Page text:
More than 1,000 college students are lost suicide annually, and colleges are Sending Silence Packing

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Backpacks were recently placed in the Grove to promote suicide awareness as a part of the Send Silence Packing tour. Photo by Tucker Robbins.

Tucker Robbins
Oxford Stories

It can be as slick as a snake in the grass or as obvious as an elephant on a freeway.

It can happen in an instant, but will impact others for a lifetime.

More than 1,000 college students die from suicide annually.

Michael Ziblich, a father whose son died by suicide, recently spoke on the Ole Miss campus about the topic.

“What is apparent is that suicide can affect almost anyone, anyone under the awful influence of stress, acute anxiety and depression,” he said.

Conversation about suicide is becoming more prevalent.

“I think it makes people uncomfortable, and that people don’t like to talk about it because it’s something that happened to a friend or relative,” said Lacy Dodd, a prevention specialist for Communicare.

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From left, Michael Ziblich and Active Minds President Kathryn Forbes. Photo by Tucker Robbins.

She said many have trouble understanding because they have never experienced depression or anxiety.

“The majority of us find it difficult that someone could rationally choose death over life,” said Ziblich. “No one is immune to this. We may never truly understand the why, but we all have a duty and responsibility to engage this dreadful calamity and prevent its devastating results.”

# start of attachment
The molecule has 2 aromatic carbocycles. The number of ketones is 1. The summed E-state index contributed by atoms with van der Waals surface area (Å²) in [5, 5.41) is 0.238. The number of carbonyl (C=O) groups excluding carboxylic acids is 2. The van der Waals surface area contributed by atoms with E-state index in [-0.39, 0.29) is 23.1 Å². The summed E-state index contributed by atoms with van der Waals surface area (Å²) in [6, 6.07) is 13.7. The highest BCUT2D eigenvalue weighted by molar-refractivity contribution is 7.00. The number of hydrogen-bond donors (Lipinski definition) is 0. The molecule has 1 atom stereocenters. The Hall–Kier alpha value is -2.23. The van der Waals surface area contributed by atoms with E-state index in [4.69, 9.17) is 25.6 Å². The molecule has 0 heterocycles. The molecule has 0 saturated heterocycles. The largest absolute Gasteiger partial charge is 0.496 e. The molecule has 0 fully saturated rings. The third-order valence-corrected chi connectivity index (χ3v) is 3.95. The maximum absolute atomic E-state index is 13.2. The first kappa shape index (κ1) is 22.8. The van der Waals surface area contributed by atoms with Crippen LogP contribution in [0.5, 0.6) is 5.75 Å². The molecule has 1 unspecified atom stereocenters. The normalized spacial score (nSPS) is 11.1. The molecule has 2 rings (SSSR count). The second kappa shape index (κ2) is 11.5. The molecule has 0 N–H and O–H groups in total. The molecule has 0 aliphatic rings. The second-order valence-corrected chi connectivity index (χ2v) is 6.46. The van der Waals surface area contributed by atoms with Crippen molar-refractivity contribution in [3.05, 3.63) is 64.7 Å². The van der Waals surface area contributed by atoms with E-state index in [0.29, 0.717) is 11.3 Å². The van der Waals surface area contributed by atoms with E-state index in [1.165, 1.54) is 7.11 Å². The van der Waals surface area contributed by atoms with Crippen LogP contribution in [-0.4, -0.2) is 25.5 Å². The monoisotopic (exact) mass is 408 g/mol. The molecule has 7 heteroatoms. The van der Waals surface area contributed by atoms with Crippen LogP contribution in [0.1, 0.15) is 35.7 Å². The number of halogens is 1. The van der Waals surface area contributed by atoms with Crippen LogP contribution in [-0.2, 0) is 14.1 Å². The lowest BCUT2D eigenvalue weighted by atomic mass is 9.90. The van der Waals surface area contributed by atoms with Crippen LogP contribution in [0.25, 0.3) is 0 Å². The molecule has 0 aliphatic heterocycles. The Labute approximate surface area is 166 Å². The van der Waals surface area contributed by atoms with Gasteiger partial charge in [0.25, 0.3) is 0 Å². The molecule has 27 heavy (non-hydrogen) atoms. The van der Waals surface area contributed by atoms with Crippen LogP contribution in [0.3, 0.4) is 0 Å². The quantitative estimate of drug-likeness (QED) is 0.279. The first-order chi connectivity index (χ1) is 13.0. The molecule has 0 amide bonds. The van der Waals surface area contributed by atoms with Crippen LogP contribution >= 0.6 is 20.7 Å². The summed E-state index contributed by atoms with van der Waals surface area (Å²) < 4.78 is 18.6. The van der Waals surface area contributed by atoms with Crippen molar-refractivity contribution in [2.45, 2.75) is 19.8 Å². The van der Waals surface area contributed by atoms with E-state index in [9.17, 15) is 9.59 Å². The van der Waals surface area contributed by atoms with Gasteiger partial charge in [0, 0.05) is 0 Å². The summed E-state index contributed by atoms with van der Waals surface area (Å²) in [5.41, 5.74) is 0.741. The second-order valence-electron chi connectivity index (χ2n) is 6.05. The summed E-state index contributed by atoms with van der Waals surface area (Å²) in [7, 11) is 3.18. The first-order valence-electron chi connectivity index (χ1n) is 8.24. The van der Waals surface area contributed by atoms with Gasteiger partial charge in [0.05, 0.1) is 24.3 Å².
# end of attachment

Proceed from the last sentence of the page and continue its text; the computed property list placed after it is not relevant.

Others have difficulties speaking up because of the stigma sometimes associated with mental health issues.

“There are no embarrassing moments when your life or someone else’s life is at risk,” said Ziblich, who said he wished his son had reached out to him or his wife, so they could have helped him get through whatever it was that pushed him to the breaking point.

Dodd said those with depression must speak up. “Everybody sees the silence, and everybody thinks they should be silent,” Dodd said.

She said the only way to deal with a problem is to talk about it, because if you leave it alone it will fester and turn into something worse.

“If a person presents this experience to you … listen to understand and not to judge, and ask them: ‘Are you alright?’ The power of prevention is so very important.” Ziblich said.

He believes suicides are happening at younger ages because of social pressures.

“Social perfection can be toxic,” he said. “You have benefits we could have never dreamed of, but challenges we never could have imagined.”

Lacy Dodd

Lacy Dodd is a Prevention Specialist from Communicare. Photo by Tucker Robbins.

Dodd said substance abuse is also a factor with depression.

“Even people in the health field don’t realize how closely related substance abuse is to suicide,” she said.

And some who are depressed choose not to take medication that could help them.

“They don’t want to change themselves,” Dodd said, “and it is a reality that if you take medication, it can be a mind altering thing. That’s why it’s important for someone to work with a professional on that, to seek help, to let people know if you have side effects from your medication, and make sure you just communicate.”

Dodd said some seek help through religion, exercise, or non-prescription pills. “Everything is individual,” she said. “You have to work with people with what they’re comfortable with, and you have to respect that.”

Ziblich said it can be hard for someone in pain or fear to realize how much they mean to those around them.

“A Persian philosopher once said: ‘I wish I could show you when you are lonely or in darkness the astonishing light of your own being.’ Everyone matters to someone,” Ziblich said.

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